The Big Blue information literacy model (UK) 2006 http://www.library.mmu.ac.uk/bigblue/ppt/themodel4.ppthttp://www.library.mmu.ac.uk/bigblue/index.html

Australian and New Zealand Information Literacy Framework: principles, standards and practice 2004 http://www.anziil.org/resources/Info%20lit%202nd%20edition.pdf

Eisenberg (2001) Big six: Information & Technology Skills for Student Achievement (US) http://www.big6.com/2001/11/19/a-big6%e2%84%a2-skills-overview/

Bruce, C. (1997)The Seven Faces of Information Literacy (Australia) Bruce 1997 http://sky.fit.qut.edu.au/~bruce/inflit/faces/faces1.php


Communication and collaboration skills

  • Owned by: contested (some professions require particular forms of communication; some overlap with use of digital tools below)
  • Learners addressed as: communicators, social participants
  • Fairly rapidly changing to keep pace with emerging new technologies, networks, devices and forms of telepresence. Again some values are asserted across communicational media, e.g. in acceptable use policies, netiquette etc: listening, turn-taking, facilitation, mediation, respect.
  • Challenged by popular practices of highly informal communication including flaming, dissing, etc. Also challenged by proliferation of communication channels – making it difficult for institutions/tutors to control communications around study.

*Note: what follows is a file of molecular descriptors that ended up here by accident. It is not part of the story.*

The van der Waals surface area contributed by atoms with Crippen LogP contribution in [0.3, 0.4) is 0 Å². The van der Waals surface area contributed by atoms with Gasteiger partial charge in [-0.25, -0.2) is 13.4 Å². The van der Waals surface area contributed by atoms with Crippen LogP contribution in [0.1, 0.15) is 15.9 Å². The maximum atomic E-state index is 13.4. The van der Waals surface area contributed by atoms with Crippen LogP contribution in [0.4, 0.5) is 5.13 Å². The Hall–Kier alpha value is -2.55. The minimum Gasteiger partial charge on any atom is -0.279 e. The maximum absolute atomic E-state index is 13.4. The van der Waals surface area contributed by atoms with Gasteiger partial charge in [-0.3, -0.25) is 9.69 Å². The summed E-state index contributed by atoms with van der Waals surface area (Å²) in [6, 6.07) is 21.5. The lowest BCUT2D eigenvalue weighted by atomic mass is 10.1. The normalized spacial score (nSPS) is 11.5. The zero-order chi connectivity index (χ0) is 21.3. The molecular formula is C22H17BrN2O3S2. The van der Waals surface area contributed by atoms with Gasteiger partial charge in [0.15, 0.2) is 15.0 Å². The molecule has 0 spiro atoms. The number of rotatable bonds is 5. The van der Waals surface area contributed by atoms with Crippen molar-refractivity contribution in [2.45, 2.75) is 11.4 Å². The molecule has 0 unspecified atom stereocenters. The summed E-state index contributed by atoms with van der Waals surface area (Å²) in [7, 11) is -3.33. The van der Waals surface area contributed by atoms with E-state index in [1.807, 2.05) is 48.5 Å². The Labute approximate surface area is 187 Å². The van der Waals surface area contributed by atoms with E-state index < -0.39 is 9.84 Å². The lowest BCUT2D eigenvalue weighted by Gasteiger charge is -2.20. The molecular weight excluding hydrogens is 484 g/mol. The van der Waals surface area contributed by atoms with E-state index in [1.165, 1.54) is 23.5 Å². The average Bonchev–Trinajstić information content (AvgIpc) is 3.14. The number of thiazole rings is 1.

Some useful frameworks

i-curriculum – a European framework for defining information skills and a curriculum appropriate for living and learning in the digital age (Primary, Secondary and vocational education) http://promitheas.iacm.forth.gr/i-curriculum/overview.html

The NHS Knowledge and Skills Framework (NHS KSF) (2004) Dept. of Health. Appendix 2 Core Dimension 1 : Communication http://www.dh.gov.uk/en/Publicationsandstatistics/Publications/PublicationsPolicyAndGuidance/DH_4090843?IdcService=GET_FILE&dID=5786&Rendition=Web


Media literacy (also ‘visual’ and ‘audio’ and ‘video’ literacies)

  • Owned by: contested (some located in specialist subject areas e.g. film, photography, cultural studies, media studies etc)
  • Learners addressed as: consumers and producers of messages in a range of media
  • Moderately fast-changing to keep pace with emergence of new media, e.g. gaming, media sharing sites. But like information literacies, assert value of some traditional academic practices e.g. critique, review, scepticism, originality and creativity, as well as some new values – currency, cool, reputation, point of view, audience, montage, cross-cut perspectives